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Chapter 20 Section 1 I can: describe the quick mobilization of the war effort

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WWII led to full military integration in 1948. ... Section 2-11 Turning Back the German Army The leader of the ... (pages 621 623) Rommel Section 2-13 ... – PowerPoint PPT presentation

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Title: Chapter 20 Section 1 I can: describe the quick mobilization of the war effort


1
Chapter 20 Section 1I can describe the quick
mobilization of the war effort
2
Section 1-6
Converting the Economy
  • Roosevelt believed in giving industry an
    incentive to move quickly.
  • The government signed cost-plus contracts
    agreeing to pay a company whatever the
    manufacturing cost, plus a guaranteed percentage
    of the costs as profit.
  • The Reconstruction Finance Corporation (RFC),
    made loans to companies to help them with the
    cost of converting to war production.

(pages 612613)
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3
Section 1-8
Converting the Economy (cont.)
Why was the United States able to expand its war
production so quickly after the attack on Pearl
Harbor?
The United States could expand its production in
part because the government had begun to mobilize
the economy before it entered the war. The
government signed cost-plus contracts, and the
RFC made loans to help companies with the cost of
converting to war production.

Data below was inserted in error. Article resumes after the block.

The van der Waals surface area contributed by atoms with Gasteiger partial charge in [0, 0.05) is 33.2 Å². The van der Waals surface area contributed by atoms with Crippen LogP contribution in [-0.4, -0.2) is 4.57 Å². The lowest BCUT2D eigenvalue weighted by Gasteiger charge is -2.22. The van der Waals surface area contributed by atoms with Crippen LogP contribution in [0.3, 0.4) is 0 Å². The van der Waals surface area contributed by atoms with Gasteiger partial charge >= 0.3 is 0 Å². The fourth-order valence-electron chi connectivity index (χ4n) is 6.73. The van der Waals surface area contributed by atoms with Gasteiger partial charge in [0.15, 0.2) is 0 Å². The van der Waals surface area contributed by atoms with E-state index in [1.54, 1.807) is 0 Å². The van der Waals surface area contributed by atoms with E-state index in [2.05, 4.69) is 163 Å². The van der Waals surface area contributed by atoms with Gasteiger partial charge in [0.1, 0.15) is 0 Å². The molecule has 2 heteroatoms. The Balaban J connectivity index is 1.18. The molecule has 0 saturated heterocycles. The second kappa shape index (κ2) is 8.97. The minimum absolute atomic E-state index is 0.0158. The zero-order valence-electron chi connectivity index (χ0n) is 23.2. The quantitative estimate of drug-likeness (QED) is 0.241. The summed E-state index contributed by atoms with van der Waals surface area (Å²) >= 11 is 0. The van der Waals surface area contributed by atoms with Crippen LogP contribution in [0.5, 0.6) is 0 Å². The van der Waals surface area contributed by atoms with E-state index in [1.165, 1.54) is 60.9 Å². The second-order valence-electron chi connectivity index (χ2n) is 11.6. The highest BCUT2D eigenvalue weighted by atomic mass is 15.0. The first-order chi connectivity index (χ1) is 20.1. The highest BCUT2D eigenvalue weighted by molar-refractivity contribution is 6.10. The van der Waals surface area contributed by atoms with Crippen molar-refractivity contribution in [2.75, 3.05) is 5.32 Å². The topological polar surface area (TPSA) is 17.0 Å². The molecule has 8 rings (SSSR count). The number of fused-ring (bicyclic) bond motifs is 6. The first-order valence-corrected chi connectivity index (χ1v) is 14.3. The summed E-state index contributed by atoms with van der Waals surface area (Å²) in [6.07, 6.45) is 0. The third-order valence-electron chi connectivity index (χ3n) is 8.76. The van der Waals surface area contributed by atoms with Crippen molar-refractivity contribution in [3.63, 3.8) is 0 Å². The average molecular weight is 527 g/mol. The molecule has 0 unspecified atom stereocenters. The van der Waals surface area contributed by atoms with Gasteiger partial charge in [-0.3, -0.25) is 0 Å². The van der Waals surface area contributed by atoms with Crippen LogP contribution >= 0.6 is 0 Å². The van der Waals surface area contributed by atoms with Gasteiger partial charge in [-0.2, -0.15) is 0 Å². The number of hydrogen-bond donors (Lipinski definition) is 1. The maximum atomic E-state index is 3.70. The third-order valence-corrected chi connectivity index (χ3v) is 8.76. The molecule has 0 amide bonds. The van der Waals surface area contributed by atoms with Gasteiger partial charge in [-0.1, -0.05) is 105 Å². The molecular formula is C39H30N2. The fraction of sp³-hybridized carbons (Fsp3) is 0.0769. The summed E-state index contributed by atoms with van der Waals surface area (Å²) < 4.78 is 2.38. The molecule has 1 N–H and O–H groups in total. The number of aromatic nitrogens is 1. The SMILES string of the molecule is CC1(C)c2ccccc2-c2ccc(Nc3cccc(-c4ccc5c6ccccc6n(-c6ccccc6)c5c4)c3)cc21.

(pages 612613)
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4
Section 1-9
American Industry Gets the Job Done
  • After the Japanese attack on Pearl Harbor,
    200,000 companies converted to war production.
  • The automobile factories turned to the production
    of trucks, jeeps, and tanks.
  • Henry Ford created an assembly line for B-24
    bombers.
  • Henry Kaisers shipyards built many ships but
    were best known for the Liberty ship, a basic
    cargo ship used during the war.

(pages 613615)
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5
(No Transcript)
6
Section 1-13
American Industry Gets the Job Done (cont.)
Why was the production of trucks, jeeps, and
tanks so critical to the war?
This was critical because the country that could
move its troops and supplies the quickest usually
won the battle.
(pages 613615)
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7
Section 1-14
Building an Army
  • In order to win the war, it was vital that the
    United States build up its armed forces.
  • The Selective Service and Training Act was a plan
    for the first peacetime draft in American history.
  • At first, the numbers of draftees was
    overwhelming.
  • The GIs, meaning Government Issue, went through
    basic training for eight weeks.

(pages 615617)
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8
Section 1-16
Building an Army (cont.)
  • At the beginning of the war, the United States
    military was completely segregated.
  • The army air force created the 99th Pursuit
    Squadron, an African American unit.
  • The African American pilots became known as the
    Tuskegee Airmen.
  • WWII led to full military integration in 1948.

(pages 615617)
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9
(No Transcript)
10
Section 1-20
Building an Army (cont.)
  • Congress established the Womens Army Auxiliary
    Corps (WAAC) in May 1942.
  • This was the first time women were allowed in the
    military.
  • By 1943 women became a part of regular war
    operations.
  • The army, Coast Guard, the navy, and the marines
    all set up their own womens organizations.

(pages 615617)
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11
(No Transcript)
12
Section 1-21
Building an Army (cont.)
  • In 1941 the American troops were untrained and
    had little military experience.